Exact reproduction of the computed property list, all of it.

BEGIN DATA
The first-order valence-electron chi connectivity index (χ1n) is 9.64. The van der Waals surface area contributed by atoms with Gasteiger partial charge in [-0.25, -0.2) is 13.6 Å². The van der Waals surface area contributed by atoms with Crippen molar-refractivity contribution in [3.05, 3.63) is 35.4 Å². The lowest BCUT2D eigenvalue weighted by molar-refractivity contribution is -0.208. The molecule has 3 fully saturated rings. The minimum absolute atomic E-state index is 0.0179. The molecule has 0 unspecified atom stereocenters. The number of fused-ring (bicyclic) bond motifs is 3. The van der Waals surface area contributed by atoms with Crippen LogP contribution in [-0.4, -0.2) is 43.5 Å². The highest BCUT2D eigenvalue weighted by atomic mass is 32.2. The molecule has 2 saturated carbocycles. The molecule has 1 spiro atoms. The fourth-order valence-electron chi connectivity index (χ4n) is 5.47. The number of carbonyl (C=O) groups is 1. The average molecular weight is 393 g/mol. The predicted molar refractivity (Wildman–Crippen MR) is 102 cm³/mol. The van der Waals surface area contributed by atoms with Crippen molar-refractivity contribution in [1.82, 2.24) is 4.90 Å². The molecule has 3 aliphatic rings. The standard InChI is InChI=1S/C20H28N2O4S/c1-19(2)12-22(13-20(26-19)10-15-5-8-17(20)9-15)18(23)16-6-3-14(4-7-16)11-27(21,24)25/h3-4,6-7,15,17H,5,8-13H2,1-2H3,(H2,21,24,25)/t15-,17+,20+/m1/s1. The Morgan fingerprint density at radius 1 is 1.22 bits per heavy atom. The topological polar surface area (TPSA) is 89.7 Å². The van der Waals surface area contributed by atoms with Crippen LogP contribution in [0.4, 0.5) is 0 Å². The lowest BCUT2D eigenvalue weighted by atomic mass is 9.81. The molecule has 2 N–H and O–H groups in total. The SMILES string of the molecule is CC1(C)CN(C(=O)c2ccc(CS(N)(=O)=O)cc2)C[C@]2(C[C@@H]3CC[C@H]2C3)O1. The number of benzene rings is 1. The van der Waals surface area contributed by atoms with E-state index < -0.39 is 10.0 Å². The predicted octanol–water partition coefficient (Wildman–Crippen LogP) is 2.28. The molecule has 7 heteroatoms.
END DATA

The first-order valence-electron chi connectivity index (χ1n) is 9.64. The van der Waals surface area contributed by atoms with Gasteiger partial charge in [-0.25, -0.2) is 13.6 Å². The van der Waals surface area contributed by atoms with Crippen molar-refractivity contribution in [3.05, 3.63) is 35.4 Å². The lowest BCUT2D eigenvalue weighted by molar-refractivity contribution is -0.208. The molecule has 3 fully saturated rings. The minimum absolute atomic E-state index is 0.0179. The molecule has 0 unspecified atom stereocenters. The number of fused-ring (bicyclic) bond motifs is 3. The van der Waals surface area contributed by atoms with Crippen LogP contribution in [-0.4, -0.2) is 43.5 Å². The highest BCUT2D eigenvalue weighted by atomic mass is 32.2. The molecule has 2 saturated carbocycles. The molecule has 1 spiro atoms. The fourth-order valence-electron chi connectivity index (χ4n) is 5.47. The number of carbonyl (C=O) groups is 1. The average molecular weight is 393 g/mol. The predicted molar refractivity (Wildman–Crippen MR) is 102 cm³/mol. The van der Waals surface area contributed by atoms with Crippen molar-refractivity contribution in [1.82, 2.24) is 4.90 Å². The molecule has 3 aliphatic rings. The standard InChI is InChI=1S/C20H28N2O4S/c1-19(2)12-22(13-20(26-19)10-15-5-8-17(20)9-15)18(23)16-6-3-14(4-7-16)11-27(21,24)25/h3-4,6-7,15,17H,5,8-13H2,1-2H3,(H2,21,24,25)/t15-,17+,20+/m1/s1. The Morgan fingerprint density at radius 1 is 1.22 bits per heavy atom. The topological polar surface area (TPSA) is 89.7 Å². The van der Waals surface area contributed by atoms with Crippen LogP contribution in [0.4, 0.5) is 0 Å². The lowest BCUT2D eigenvalue weighted by atomic mass is 9.81. The molecule has 2 N–H and O–H groups in total. The SMILES string of the molecule is CC1(C)CN(C(=O)c2ccc(CS(N)(=O)=O)cc2)C[C@]2(C[C@@H]3CC[C@H]2C3)O1. The number of benzene rings is 1. The van der Waals surface area contributed by atoms with E-state index < -0.39 is 10.0 Å². The predicted octanol–water partition coefficient (Wildman–Crippen LogP) is 2.28. The molecule has 7 heteroatoms.